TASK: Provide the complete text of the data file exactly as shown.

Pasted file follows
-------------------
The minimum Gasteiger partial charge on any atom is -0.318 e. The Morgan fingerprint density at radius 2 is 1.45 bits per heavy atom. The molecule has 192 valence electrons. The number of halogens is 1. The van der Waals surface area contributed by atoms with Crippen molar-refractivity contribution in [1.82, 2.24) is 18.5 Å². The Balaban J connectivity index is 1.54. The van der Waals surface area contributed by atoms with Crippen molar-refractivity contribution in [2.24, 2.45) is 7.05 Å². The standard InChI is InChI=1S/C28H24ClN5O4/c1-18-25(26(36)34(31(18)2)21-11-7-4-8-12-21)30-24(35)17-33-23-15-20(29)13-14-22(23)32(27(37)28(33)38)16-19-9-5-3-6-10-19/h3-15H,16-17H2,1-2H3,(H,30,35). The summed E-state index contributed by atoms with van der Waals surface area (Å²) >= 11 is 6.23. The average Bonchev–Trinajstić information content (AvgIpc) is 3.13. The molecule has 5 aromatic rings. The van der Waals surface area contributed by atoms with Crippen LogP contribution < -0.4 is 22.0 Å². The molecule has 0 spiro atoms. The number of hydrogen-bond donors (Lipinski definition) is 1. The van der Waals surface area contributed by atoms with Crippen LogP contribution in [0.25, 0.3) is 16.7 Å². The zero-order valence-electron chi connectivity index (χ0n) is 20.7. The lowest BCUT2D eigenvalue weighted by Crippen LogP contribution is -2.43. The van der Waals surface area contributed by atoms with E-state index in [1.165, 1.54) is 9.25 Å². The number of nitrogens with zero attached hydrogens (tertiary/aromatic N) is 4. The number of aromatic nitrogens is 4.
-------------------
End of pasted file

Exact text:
The minimum Gasteiger partial charge on any atom is -0.318 e. The Morgan fingerprint density at radius 2 is 1.45 bits per heavy atom. The molecule has 192 valence electrons. The number of halogens is 1. The van der Waals surface area contributed by atoms with Crippen molar-refractivity contribution in [1.82, 2.24) is 18.5 Å². The Balaban J connectivity index is 1.54. The van der Waals surface area contributed by atoms with Crippen molar-refractivity contribution in [2.24, 2.45) is 7.05 Å². The standard InChI is InChI=1S/C28H24ClN5O4/c1-18-25(26(36)34(31(18)2)21-11-7-4-8-12-21)30-24(35)17-33-23-15-20(29)13-14-22(23)32(27(37)28(33)38)16-19-9-5-3-6-10-19/h3-15H,16-17H2,1-2H3,(H,30,35). The summed E-state index contributed by atoms with van der Waals surface area (Å²) >= 11 is 6.23. The average Bonchev–Trinajstić information content (AvgIpc) is 3.13. The molecule has 5 aromatic rings. The van der Waals surface area contributed by atoms with Crippen LogP contribution < -0.4 is 22.0 Å². The molecule has 0 spiro atoms. The number of hydrogen-bond donors (Lipinski definition) is 1. The van der Waals surface area contributed by atoms with Crippen LogP contribution in [0.25, 0.3) is 16.7 Å². The zero-order valence-electron chi connectivity index (χ0n) is 20.7. The lowest BCUT2D eigenvalue weighted by Crippen LogP contribution is -2.43. The van der Waals surface area contributed by atoms with E-state index in [1.165, 1.54) is 9.25 Å². The number of nitrogens with zero attached hydrogens (tertiary/aromatic N) is 4. The number of aromatic nitrogens is 4.